Jemison Citizens Academy teaches public about policeBy Emily Etheredge Published 2:37pm Wednesday, May 1, 2013
Facts about when to deploy a Taser, who receives the deployment and the effects of the weapon were some of the items discussed during the Jemison Police Department’s Citizens Academy “Use of Force” class on Tuesday.
The Citizens Academy started on Feb. 19 with more than 20 enrolled to cover topics such as patrol operations, reports and citations, traffic stops and accident investigations, high-risk traffic stops, a mock crime scene, a Chilton County Jail and communications tour and several others.
McMinn said several in attendance had to drop out due to sports activities in the community, but he has been pleased with the steady attendance of residents showing up to find out more information about the police department.
“I think everyone has enjoyed the classes we have offered this year,” McMinn said. “We have a good group that asks a lot of questions and want to know more about the things we do which is good.”
The Citizens Academy will conclude on May 7 and McMinn said those participating in the class will provide feedback for JPD.
“Everyone has heard from us each week and now it is time for us to hear from them,” McMinn said. “We want to know what they have enjoyed or ways we could do things better and look forward to hearing the feedback from them.”
The JPD holds the Citizens Academy each year for 10 weeks and does not train an individual to be a police officer, but produces residents that are more informed about the inner workings of the police department.
During one of the last sessions held at the Jemison Municipal Complex, more than a dozen Jemison residents attending the class learned details about JPD’s experience using the Taser.
The Taser is a tool that helps control combative subjects by shooting an electrical current that temporarily disrupts voluntary control of muscles.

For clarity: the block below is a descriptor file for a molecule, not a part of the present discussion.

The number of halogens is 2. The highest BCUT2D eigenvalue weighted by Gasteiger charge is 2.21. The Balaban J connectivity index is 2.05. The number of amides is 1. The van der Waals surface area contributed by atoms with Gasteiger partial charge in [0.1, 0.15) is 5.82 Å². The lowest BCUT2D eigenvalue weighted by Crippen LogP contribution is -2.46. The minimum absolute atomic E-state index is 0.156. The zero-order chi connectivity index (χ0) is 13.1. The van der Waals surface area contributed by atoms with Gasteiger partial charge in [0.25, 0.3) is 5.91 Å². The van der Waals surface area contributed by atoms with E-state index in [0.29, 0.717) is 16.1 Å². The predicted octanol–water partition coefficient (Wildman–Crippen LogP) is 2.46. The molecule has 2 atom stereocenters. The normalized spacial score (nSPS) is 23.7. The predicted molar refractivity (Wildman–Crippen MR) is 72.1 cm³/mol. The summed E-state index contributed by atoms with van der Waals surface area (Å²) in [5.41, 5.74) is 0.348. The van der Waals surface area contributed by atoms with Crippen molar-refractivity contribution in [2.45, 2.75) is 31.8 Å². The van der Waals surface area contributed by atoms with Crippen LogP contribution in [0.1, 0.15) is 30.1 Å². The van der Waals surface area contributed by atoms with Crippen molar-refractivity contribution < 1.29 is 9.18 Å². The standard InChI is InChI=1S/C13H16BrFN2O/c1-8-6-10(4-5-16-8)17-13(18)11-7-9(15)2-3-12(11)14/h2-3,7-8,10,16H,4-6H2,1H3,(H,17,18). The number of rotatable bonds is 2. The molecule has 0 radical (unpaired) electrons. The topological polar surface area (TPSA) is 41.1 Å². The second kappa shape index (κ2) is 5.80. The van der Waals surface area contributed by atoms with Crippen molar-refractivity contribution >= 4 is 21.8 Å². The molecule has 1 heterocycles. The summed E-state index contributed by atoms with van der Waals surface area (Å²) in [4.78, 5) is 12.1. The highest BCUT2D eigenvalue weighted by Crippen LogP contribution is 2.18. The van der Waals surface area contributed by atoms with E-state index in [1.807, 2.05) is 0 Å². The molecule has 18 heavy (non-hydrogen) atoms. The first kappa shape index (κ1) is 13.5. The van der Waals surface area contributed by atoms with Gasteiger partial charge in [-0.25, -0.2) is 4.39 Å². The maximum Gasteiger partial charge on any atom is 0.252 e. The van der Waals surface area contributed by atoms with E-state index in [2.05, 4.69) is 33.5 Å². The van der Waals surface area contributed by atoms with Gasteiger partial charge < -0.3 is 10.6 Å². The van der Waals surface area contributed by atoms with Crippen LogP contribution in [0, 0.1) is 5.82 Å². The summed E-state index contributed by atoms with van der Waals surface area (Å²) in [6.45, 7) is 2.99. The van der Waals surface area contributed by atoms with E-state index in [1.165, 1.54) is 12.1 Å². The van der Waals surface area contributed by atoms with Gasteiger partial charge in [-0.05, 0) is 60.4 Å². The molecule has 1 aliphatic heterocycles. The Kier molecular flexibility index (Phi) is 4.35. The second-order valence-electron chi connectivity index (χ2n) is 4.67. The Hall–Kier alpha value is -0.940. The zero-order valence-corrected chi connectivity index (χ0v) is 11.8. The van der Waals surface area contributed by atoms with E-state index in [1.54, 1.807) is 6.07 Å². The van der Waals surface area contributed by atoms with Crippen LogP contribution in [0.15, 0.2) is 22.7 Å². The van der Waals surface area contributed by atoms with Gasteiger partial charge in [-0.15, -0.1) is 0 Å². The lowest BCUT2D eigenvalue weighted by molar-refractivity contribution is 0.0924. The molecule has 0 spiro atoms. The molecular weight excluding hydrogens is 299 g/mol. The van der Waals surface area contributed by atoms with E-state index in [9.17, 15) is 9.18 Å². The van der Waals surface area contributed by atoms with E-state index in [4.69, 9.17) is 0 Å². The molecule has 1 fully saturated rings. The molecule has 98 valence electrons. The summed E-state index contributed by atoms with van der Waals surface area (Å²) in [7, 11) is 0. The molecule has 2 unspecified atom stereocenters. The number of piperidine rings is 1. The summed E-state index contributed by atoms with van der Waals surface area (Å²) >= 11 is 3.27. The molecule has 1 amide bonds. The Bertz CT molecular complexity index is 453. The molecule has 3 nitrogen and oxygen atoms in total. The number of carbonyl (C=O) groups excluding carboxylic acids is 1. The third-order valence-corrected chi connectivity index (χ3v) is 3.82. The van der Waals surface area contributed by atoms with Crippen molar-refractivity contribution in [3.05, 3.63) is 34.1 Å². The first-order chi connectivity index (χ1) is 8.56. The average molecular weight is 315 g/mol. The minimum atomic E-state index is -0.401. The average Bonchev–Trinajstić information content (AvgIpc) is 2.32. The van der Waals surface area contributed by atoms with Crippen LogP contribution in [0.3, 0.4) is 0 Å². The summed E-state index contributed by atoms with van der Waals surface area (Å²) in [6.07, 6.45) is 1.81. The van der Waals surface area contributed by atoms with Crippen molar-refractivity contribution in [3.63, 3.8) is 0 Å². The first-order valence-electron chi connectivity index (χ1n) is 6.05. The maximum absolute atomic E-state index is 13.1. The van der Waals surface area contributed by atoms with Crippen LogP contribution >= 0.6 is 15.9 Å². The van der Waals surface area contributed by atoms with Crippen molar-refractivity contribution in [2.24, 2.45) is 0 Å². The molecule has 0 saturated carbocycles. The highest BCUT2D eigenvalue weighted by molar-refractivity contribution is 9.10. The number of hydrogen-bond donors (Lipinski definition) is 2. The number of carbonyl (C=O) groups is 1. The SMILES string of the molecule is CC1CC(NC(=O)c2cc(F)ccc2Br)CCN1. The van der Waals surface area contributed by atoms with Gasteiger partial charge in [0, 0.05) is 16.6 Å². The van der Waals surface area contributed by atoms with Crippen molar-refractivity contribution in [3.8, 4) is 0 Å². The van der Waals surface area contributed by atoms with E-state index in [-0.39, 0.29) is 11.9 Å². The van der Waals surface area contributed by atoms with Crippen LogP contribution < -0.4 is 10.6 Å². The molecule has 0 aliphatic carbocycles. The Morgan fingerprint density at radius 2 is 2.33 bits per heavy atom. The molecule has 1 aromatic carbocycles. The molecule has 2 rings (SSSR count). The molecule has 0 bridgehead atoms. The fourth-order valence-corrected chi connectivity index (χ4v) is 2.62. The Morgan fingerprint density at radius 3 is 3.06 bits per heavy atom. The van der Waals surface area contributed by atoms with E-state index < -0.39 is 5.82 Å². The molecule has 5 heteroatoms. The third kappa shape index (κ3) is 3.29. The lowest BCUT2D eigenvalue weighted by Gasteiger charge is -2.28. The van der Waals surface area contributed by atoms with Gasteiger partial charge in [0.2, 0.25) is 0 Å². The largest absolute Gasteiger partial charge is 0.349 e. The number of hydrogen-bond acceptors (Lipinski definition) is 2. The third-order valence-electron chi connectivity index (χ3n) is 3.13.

JPD police officers leading the class explained the Taser gun causes the muscles to lock up during a Taser cycle and the subject being tased is essentially unable to move for 5 seconds.
Although suspects hit by a Taser receive no significant injury, there are metal clips resembling fishhooks that attach to the body as the electrical currents stun the suspects.
Once a Taser cartridge is deployed on an individual, JPD officers have a paramedic team remove the metal clips from those tased.
JPD deputy chief Marc McMinn told the class on Tuesday that Taser guns are a great tool to have in the event someone is not complying with police. However, JPD does not deploy the Taser often.
McMinn said eight Taser cartridges can last the department an entire year before having to purchase more and the city does have a Taser policy for all police officers to adhere to.
“We aren’t going to just tase anyone,” McMinn said. “Our officers are trained to know what to do and when they need to deploy the Taser.”
JPD Sgt. Brandon Wright, police officer Freeman Ellison, JPD reserve director Floyd Glass and police officer Stephen Blaylock led the class discussion and deployed a taser to a piece of cardboard for everyone to have a firsthand glimpse of how the weapon works.
McMinn explained that volunteers in the class who wanted to be tased would not be able to until a certified Taser instructor was on scene.
“All of our police officers carry a Taser gun on them and they are certified to do so,” McMinn said.